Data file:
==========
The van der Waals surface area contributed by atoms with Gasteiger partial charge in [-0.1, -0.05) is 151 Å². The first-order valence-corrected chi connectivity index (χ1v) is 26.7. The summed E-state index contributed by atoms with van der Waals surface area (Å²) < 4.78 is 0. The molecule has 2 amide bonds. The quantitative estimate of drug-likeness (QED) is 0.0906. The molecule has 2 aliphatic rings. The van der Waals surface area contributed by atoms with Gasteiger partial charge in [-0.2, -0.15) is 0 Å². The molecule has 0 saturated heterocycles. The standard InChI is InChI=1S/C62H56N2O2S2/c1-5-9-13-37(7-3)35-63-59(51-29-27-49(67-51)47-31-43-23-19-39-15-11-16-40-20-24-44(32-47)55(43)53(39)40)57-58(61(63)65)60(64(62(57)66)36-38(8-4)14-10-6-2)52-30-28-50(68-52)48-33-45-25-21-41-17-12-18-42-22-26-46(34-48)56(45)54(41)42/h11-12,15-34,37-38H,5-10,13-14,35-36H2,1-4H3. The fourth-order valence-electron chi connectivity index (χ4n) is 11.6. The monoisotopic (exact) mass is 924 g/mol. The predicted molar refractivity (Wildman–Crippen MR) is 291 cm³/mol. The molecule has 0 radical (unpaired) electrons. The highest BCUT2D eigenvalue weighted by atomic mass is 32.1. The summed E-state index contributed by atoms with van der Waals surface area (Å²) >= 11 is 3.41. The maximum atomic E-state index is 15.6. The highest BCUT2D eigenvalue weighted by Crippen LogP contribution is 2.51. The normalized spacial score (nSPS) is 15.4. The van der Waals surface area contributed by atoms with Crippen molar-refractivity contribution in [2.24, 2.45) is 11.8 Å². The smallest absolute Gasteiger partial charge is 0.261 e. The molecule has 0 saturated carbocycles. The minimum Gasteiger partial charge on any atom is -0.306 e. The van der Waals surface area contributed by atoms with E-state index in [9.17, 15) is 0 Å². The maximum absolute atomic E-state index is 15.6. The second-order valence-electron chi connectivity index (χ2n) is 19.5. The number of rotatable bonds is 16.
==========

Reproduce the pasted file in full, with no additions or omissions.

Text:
The van der Waals surface area contributed by atoms with Gasteiger partial charge in [-0.1, -0.05) is 151 Å². The first-order valence-corrected chi connectivity index (χ1v) is 26.7. The summed E-state index contributed by atoms with van der Waals surface area (Å²) < 4.78 is 0. The molecule has 2 amide bonds. The quantitative estimate of drug-likeness (QED) is 0.0906. The molecule has 2 aliphatic rings. The van der Waals surface area contributed by atoms with Gasteiger partial charge in [-0.2, -0.15) is 0 Å². The molecule has 0 saturated heterocycles. The standard InChI is InChI=1S/C62H56N2O2S2/c1-5-9-13-37(7-3)35-63-59(51-29-27-49(67-51)47-31-43-23-19-39-15-11-16-40-20-24-44(32-47)55(43)53(39)40)57-58(61(63)65)60(64(62(57)66)36-38(8-4)14-10-6-2)52-30-28-50(68-52)48-33-45-25-21-41-17-12-18-42-22-26-46(34-48)56(45)54(41)42/h11-12,15-34,37-38H,5-10,13-14,35-36H2,1-4H3. The fourth-order valence-electron chi connectivity index (χ4n) is 11.6. The monoisotopic (exact) mass is 924 g/mol. The predicted molar refractivity (Wildman–Crippen MR) is 291 cm³/mol. The molecule has 0 radical (unpaired) electrons. The highest BCUT2D eigenvalue weighted by atomic mass is 32.1. The summed E-state index contributed by atoms with van der Waals surface area (Å²) >= 11 is 3.41. The maximum atomic E-state index is 15.6. The highest BCUT2D eigenvalue weighted by Crippen LogP contribution is 2.51. The normalized spacial score (nSPS) is 15.4. The van der Waals surface area contributed by atoms with Crippen molar-refractivity contribution in [2.24, 2.45) is 11.8 Å². The smallest absolute Gasteiger partial charge is 0.261 e. The molecule has 0 saturated carbocycles. The minimum Gasteiger partial charge on any atom is -0.306 e. The van der Waals surface area contributed by atoms with E-state index in [9.17, 15) is 0 Å². The maximum absolute atomic E-state index is 15.6. The second-order valence-electron chi connectivity index (χ2n) is 19.5. The number of rotatable bonds is 16.